Netflix’s Net Neutrality Walk of Shame

Last week, I wrote about how a number of pro-Net Neutrality groups are unhappy with the FCC’s decision to broadly regulate internet service providers as telecommunications utilities, applying the text of a decades-old law to the most rapidly-moving and innovative sector in our economy.

Now, the poster child for internet regulation is having second thoughts. Netflix has been a major player in the Net Neutrality debate from the start. Last year, Netflix agreed to pay Comcast higher rates for bandwidth in order to provide smoother streaming to customers. Consumers generally like Netflix and generally dislike Comcast, so this action was widely represented as extortion of the popular movie streaming service, and was held up again and again as evidence that the future of the internet was at stake if we didn’t pass Net Neutrality laws and pass them fast.

Netflix itself was just as vocal as its advocates, veritably howling with rage over the fact that it, as one of the largest bandwidth hogs on the internet, might be expected to pay a little more for the privilege, or negotiate its own contracts without government restraints on its bargaining partners..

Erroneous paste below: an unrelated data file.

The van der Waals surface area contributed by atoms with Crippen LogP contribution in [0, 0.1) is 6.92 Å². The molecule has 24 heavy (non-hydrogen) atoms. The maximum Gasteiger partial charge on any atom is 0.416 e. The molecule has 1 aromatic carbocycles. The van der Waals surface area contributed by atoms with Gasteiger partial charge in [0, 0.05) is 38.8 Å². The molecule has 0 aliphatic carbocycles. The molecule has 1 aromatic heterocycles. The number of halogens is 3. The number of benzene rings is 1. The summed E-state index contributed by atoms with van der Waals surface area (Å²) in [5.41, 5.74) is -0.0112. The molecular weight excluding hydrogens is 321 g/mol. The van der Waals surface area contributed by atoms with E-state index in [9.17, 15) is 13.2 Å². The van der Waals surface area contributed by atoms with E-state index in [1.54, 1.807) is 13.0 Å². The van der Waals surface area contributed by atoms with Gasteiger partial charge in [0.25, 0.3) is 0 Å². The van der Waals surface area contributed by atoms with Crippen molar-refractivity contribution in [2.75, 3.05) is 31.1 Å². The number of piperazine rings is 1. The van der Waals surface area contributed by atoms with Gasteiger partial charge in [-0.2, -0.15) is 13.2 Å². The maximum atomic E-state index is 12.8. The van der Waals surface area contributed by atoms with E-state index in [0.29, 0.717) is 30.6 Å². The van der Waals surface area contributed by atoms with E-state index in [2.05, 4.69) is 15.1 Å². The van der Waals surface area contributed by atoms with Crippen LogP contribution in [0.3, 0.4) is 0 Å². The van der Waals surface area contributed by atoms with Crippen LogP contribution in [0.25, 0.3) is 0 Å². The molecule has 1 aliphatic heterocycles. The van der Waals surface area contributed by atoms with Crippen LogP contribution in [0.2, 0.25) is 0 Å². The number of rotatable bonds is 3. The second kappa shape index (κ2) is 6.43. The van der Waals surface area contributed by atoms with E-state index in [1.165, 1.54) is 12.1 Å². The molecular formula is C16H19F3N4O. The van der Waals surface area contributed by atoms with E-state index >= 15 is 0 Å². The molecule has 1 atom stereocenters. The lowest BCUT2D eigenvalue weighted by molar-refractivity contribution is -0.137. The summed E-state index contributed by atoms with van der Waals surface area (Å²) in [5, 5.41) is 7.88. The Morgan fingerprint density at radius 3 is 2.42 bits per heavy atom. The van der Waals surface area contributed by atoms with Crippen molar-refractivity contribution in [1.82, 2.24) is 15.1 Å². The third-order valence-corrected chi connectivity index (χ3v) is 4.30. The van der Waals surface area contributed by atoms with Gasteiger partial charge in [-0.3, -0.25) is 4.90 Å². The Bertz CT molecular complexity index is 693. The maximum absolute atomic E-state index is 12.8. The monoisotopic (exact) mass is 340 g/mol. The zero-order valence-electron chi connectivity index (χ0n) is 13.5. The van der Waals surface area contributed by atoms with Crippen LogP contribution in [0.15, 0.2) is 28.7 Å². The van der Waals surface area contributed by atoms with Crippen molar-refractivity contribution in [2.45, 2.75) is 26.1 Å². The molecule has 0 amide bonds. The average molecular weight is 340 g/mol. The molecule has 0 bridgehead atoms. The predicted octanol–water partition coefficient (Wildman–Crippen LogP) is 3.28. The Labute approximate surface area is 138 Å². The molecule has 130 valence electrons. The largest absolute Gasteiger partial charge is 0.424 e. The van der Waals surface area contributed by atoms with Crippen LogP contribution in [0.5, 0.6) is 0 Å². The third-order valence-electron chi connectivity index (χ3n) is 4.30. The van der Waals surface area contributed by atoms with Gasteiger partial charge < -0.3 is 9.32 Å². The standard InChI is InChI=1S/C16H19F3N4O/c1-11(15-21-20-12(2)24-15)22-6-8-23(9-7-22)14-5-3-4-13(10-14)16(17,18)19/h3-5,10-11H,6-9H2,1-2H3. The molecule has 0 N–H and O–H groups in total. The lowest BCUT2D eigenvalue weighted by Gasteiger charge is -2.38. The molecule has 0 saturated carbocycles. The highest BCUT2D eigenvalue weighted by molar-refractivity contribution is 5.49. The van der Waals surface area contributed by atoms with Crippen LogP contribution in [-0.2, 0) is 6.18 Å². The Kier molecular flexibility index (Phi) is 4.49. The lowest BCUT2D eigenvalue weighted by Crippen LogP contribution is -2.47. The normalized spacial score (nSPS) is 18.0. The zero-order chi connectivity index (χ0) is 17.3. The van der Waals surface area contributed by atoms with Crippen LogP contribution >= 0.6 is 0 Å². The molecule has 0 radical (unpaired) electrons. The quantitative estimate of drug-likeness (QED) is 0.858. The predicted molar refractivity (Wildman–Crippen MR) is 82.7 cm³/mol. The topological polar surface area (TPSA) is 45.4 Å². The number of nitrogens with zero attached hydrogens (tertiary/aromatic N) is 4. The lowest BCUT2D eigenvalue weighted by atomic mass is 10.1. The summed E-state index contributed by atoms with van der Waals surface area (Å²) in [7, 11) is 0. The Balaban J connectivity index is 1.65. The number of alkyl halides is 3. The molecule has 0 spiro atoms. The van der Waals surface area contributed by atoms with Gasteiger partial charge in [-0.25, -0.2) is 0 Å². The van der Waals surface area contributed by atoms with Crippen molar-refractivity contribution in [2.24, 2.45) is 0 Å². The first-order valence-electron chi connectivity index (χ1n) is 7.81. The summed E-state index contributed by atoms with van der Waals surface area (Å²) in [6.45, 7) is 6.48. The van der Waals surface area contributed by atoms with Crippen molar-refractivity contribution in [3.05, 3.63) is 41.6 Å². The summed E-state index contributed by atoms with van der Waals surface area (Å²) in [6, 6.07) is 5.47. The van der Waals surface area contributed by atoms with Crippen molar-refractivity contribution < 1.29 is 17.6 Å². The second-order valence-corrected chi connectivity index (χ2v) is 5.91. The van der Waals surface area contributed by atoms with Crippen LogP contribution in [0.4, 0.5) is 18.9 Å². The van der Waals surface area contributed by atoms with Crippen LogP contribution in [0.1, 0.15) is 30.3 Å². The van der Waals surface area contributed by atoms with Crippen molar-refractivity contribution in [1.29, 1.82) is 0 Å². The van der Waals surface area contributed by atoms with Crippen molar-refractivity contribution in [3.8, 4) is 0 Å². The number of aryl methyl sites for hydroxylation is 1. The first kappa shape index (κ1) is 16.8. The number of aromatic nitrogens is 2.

Fast forward to 2015: The FCC voted 3-2 not just to pass Net Neutrality rules, but to interpret Title II of the Telecommunications Act so as to include internet service in the same category as telephone companies, a move with drastic implications that I have explored in depth elsewhere.

Now that the chips have fallen, however, the folks at Netflix are less than thrilled with the outcome. “Were we pleased it pushed to Title II? Probably not,” Netflix CEO David Wells said. “We were hoping there might be a non-regulated solution.”

So now Netflix is unhappy with the regulations it claimed it wanted. There’s no pleasing some people.

The hypocrisy goes still deeper. Netflix has just announced a deal with internet service providers in Australia and New Zealand to get a special exemption from data caps, a deal that runs squarely against the principles of Net Neutrality the company claims to value.

Like all companies, Netflix favors government intervention in markets when – and only when – it serves their financial interests. Now that the FCC’s overreach is becoming more obvious, companies like Netflix are seeing the potential for backfire down the road, they’re suddenly skeptical of government power. If history is any guide, time will tell that these concerns are very well founded indeed.


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